History then intervened to facilitate Perls' break with Freudian thought. Conditions in pre-war Germany pointed to departure as the only safe alternative for the Jewish Perls family. Fritz decided to relocate to South Africa, and by 1935 he had founded the South African Institute of Psychoanalysis as a training center for potential analysts. Ostensibly, Perls was still committed to the Freudian framework, even though a paper he presented at the 1936 International Congresses of Freudians was received coolly by his colleagues. In this paper, Perls boldly suggested a revision of the traditional Freudian view of "oral resistances." Feeling "resentful" about the "rejection" which his heresies provoked, Perls returned to South Africa and embarked upon a "struggle to get out of the quicksand of free associations." Geographical distance freed Fritz to enlarge upon his own ideas, to incorporate new ideas he had exposed himself to (most notably, those of Wilhelm Reich and several existentialist writers), and to cease to be an orthodox Freudian analyst, a "wisdomshitter" who "confused people."
Perls' first book, Ego, Hunger, and Aggression: A Revision of Freud's Theory and Method, was written in 1940 and published in 1942. It represents Perls' declaration of independence from his Freudian background. Later, in explaining his break from orthodoxy, he wrote:
Psychoanalysis turns out to be a closed, unchanged and unchangeable system, full of explanatariness but missing self-evident understanding. Psychoanalysis is an illness that pretends to be a cure. Unsuccessful treatments, from three to over twenty years, far outweigh the scant success.
Perls' colleagues did not take well to the concepts presented in Ego, Hunger, and Aggression. When he showed the book to Maria Bonaparte, a friend of Freud's, she reportedly told him, "If you don't believe in the libido theory any more, you had better hand in your resignation." Indeed, the book ultimately resulted in almost complete professional isolation for Perls, as no traditional psychoanalyst would have any part of it.
What were these supposedly heretical concepts? One of the most heretical concepts replaced Freud's libidinal theory of sexuality with a non-libidinal theory of homeostasis. Whereas Freud had contended that sexual energy was the main motivating factor in the psyche, Perls now contended that we are primarily motivated by an innate, organismic tendency to strive toward balance. Making a more pragmatic point, Perls pointed out that hunger (self-preservation) takes precedence over sex (species preservation), and that therefore eating habits are more fundamental than sexual instincts in shaping the psyche. He went on to discount the validity of the psychoanalytic theory of transference (another bastion of the Freudian framework), and to advocate the importance of personalizing the role of the analyst beyond that of the objective, anonymous, analytical "screen."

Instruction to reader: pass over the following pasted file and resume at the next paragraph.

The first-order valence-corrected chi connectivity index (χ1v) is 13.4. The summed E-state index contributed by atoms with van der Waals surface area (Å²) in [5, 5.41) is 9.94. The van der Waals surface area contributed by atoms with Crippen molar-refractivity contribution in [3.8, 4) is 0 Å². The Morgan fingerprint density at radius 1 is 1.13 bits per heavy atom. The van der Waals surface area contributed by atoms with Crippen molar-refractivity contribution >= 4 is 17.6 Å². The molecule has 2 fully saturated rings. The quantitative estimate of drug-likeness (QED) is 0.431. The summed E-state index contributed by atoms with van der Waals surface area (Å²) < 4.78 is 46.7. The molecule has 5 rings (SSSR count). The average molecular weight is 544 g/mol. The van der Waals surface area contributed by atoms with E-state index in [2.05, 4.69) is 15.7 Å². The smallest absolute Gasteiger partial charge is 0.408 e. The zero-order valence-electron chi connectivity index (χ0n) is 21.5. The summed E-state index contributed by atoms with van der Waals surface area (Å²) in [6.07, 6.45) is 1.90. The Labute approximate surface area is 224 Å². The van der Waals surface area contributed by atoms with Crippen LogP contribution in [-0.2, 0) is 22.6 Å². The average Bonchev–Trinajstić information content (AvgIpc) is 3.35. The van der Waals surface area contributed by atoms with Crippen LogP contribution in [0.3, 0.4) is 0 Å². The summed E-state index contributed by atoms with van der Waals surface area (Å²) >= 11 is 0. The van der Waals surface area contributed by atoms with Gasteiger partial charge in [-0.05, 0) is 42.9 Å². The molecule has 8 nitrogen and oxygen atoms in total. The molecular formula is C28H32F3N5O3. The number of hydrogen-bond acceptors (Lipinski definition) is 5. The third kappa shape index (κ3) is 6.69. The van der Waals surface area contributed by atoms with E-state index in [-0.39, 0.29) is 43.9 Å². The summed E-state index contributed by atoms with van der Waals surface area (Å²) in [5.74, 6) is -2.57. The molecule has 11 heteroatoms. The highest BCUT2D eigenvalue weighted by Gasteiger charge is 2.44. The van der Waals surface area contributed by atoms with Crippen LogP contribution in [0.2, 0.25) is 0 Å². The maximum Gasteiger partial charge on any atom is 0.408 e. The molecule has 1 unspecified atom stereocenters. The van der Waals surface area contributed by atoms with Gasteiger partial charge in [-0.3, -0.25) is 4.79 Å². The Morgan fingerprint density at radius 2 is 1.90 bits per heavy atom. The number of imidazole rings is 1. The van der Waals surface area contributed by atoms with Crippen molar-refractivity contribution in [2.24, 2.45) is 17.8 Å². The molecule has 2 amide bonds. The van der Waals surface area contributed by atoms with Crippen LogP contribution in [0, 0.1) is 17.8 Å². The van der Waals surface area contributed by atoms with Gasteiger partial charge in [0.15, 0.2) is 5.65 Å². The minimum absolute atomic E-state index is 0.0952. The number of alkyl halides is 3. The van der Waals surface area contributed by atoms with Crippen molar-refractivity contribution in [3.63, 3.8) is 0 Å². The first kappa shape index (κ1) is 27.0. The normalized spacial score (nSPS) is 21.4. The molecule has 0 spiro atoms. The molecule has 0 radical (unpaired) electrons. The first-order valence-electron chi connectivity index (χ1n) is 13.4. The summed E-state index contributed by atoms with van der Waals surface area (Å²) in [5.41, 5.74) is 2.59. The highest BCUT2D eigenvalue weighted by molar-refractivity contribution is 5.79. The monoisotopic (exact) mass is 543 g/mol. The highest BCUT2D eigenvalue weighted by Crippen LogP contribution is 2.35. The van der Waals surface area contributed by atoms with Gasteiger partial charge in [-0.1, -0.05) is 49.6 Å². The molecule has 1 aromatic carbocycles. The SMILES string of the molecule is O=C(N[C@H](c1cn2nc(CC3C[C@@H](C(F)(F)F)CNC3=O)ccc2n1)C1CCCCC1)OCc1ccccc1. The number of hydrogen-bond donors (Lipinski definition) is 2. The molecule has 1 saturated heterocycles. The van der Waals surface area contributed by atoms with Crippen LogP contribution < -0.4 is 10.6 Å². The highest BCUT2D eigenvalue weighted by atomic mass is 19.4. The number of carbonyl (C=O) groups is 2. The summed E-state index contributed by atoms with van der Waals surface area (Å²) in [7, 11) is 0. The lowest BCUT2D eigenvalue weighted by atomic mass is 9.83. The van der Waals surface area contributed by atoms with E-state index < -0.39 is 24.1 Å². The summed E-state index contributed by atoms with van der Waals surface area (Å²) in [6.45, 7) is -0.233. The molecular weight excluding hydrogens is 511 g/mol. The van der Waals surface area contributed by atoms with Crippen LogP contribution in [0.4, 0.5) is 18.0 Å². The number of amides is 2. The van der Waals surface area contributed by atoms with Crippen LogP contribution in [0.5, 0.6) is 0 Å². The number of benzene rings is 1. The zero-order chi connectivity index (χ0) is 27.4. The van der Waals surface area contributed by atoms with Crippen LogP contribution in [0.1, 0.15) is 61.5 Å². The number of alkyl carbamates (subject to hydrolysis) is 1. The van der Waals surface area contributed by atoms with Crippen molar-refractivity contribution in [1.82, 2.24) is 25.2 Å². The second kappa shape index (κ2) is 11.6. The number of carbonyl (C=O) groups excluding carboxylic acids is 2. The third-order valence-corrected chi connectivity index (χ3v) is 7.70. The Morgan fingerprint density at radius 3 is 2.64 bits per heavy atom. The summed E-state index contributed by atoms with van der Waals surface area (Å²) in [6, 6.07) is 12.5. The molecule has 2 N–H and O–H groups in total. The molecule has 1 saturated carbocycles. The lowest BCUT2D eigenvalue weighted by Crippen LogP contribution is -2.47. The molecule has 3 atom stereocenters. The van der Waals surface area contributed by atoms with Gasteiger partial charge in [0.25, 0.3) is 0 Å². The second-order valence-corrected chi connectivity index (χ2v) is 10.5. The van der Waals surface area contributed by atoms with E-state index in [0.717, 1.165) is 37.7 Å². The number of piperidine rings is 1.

Probably most significant for Fritz was the final section of the book, entitled "Concentration Therapy." Here he put forth the concepts that would become the basis of Gestalt Therapy, ideas which he said "brought him some peace of mind" personally. In this section, Perls first presented his here-and-now philosophy, repudiated the need for "historical ruminations," and elucidated his version of the concept of psychological projection.
Perls begins "Concentration Therapy" by hypothesizing that concepts in Freudian theory had proliferated to handle each new contingency of behavior: first there was transference; then there was negative transference; then there was latent negative transference! He proposes to simplify this situation by presenting a "new technique," the aim of which was simply "to regain the feel of ourselves. Perls explains:
Our technique is not an intellectual procedure, though we cannot completely disregard the intellect. It resembles the Yoga technique though its aim is completely different. In Yoga the deadening of the organism for the sake of developing other faculties plays a prominent part, whereas our aim is to waken the organism to a fuller life.
He then goes on to caution patience in the learning of the technique, likening the process to that of learning the alphabet: "Only when you look upon the acquisition of the new technique... with the full awareness of the difficulties looming ahead, shall I be able to assist you in acquiring the alphabet of 'feeling' yourself."
The key to learning this new alphabet was concentration, which could be directed as an exercise to such everyday matters as eating. Eating, in fact, was the sine qua non of his new theory. Perls asserts that the exercises in the chapter entitled "Concentration on Eating" are the "quintessence" of Ego, Hunger, and Aggression, and he directs his readers to "give this chapter preference [over] every other exercise." He then provides a theory of "pre-dental and dental stages" of oral development, which links many adult personality characteristics to styles of eating and chewing: